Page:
I've seen questions asking about the differences between Ally Bank's Online Savings Account and its Money Market Account. When you first look at Ally Bank's website, you'll notice the rates of these two accounts are the same. So it's not obvious how they differ. If you look a little closer, you'll find there's a FAQ that gives a basic answer to this question:
The main difference is in how you access your money. A money market account gives you more access because you can be issued a Visa® Debit Card and checks for these accounts. An online savings account does not support the use of checks and does not come with a debit card.
It's important to note that there are Federal limits on transactions from U.S. savings and money market accounts.
You can always call us and request a check made out to you. You can also make unlimited deposits and ATM withdrawals. But, Federal law limits other electronic, telephone and check transactions to a total of 6 per statement cycle. These limited transactions can be to other accounts or to a third party. If you go over the limit we charge $10 per transaction.
As you can, there are only two differences. The money market account provides limited check writing and a debit card. The savings account doesn't offer these.
As the FAQ states, both savings and money market accounts are subject to Federal regulation. Specifically, it's Regulation D which limits the number of transactions on savings and money market accounts. In section §204.2(d)(2) of the regulation, the details are provided. Below is an excerpt:
The term “savings deposit” also means: A deposit or account, such as an account commonly known as a passbook savings account, a statement savings account, or as a money market deposit account (MMDA), that otherwise meets the requirements of §204.2(d)(1) and from which, under the terms of the deposit contract or by practice of the depository institution, the depositor is permitted or authorized to make no more than six transfers and withdrawals, or a combination of such transfers and withdrawals, per calendar month or statement cycle (or similar period) of at least four weeks, to another account (including a transaction account) of the depositor at the same institution or to a third party by means of a preauthorized or automatic transfer, or telephonic (including data transmission) agreement, order or instruction, or by check, draft, debit card, or similar order made by the depositor and payable to third parties.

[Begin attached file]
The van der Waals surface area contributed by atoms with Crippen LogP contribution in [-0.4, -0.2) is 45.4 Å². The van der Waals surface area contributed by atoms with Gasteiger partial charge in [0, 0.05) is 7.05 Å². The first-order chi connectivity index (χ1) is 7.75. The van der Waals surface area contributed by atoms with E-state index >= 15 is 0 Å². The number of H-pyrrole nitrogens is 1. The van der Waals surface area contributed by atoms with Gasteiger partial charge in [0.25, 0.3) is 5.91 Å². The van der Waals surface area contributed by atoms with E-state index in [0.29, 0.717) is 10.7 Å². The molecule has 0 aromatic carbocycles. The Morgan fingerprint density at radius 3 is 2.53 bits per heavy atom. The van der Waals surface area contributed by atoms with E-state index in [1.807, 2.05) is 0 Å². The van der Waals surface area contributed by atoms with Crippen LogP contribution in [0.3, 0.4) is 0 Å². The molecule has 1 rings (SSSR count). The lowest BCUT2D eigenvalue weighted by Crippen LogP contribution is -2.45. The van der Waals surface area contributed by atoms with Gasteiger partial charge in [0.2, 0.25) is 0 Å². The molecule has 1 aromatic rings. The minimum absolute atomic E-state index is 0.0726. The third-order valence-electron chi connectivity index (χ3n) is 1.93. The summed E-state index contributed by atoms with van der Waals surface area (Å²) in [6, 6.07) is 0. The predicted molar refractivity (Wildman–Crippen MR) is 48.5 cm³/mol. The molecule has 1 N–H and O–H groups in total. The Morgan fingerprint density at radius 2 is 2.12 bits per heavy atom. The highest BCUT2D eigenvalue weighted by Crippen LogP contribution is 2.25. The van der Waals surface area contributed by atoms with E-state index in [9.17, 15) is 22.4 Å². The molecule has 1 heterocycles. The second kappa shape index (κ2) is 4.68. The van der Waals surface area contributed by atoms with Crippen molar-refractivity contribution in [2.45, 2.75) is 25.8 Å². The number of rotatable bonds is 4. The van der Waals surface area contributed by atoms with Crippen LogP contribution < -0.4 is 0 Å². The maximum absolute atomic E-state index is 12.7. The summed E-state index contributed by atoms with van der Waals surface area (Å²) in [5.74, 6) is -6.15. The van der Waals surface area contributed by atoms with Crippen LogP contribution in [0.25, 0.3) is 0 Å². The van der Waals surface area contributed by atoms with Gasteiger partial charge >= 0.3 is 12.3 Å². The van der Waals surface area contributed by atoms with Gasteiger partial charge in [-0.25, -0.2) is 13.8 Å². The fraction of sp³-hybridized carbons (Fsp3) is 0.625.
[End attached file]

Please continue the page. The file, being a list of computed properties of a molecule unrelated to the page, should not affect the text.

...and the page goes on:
In 2009 the Federal Reserve revised Regulation D which increased the limit on the number of check transactions from 3 to 6, the same number for the other third-party withdrawals.
It's important to note that this withdrawal limit is independent on each account. So if you have both the Ally savings and money market account, you can have up to 6 withdrawals for the savings account and 6 withdrawals for the money market account. If you need more than 12 withdrawals, you should consider Ally Bank's Interest Checking Account which has no withdrawal limitations.
It's Not a Money Market Fund
Another important thing to note is that money market accounts are different than money market funds. The name money market account is short for money market deposit account. It's a bank account that's FDIC insured. In contrast, a money market fund is a mutual fund that invests in short-term debt securities such as US Treasury bills. Cash held in money market funds is generally not FDIC insured. There have been cases when money market funds have lost money.
General Savings & Money Market Account Differences
Regulation D doesn't describe differences between savings and money market accounts. Traditionally, money market accounts and savings accounts have some differences, but there are no rules that require these differences. First, as in the case at Ally Bank, savings accounts generally lack checks and debit cards while money market accounts have these. Unlike Ally Bank, money market accounts often have rate tiers with higher rates for larger balances. In the case of Ally Bank, neither the savings nor the money market accounts have rate tiers. Also unlike Ally Bank, money market accounts more often have monthly service charges for small balances. Both Ally Bank accounts have no monthly service charges and no minimum balance requirements.
Banks often have different rates for their savings and money market accounts. In some cases, the money market accounts have higher rates (like at Sallie Mae Bank), but there are also cases in which the savings account has the higher rate (like at Discover Bank).
Ally Bank's savings account used to have higher rates than its money market account. When Ally had the name GMAC Bank, the money market account was the only liquid account option. Then in September 2008 GMAC Bank launched its Online Savings Account. At that time the savings account had a higher rate than the money market account, and this continued until late 2009. Since December 2009, there have been no rate differences between the two accounts.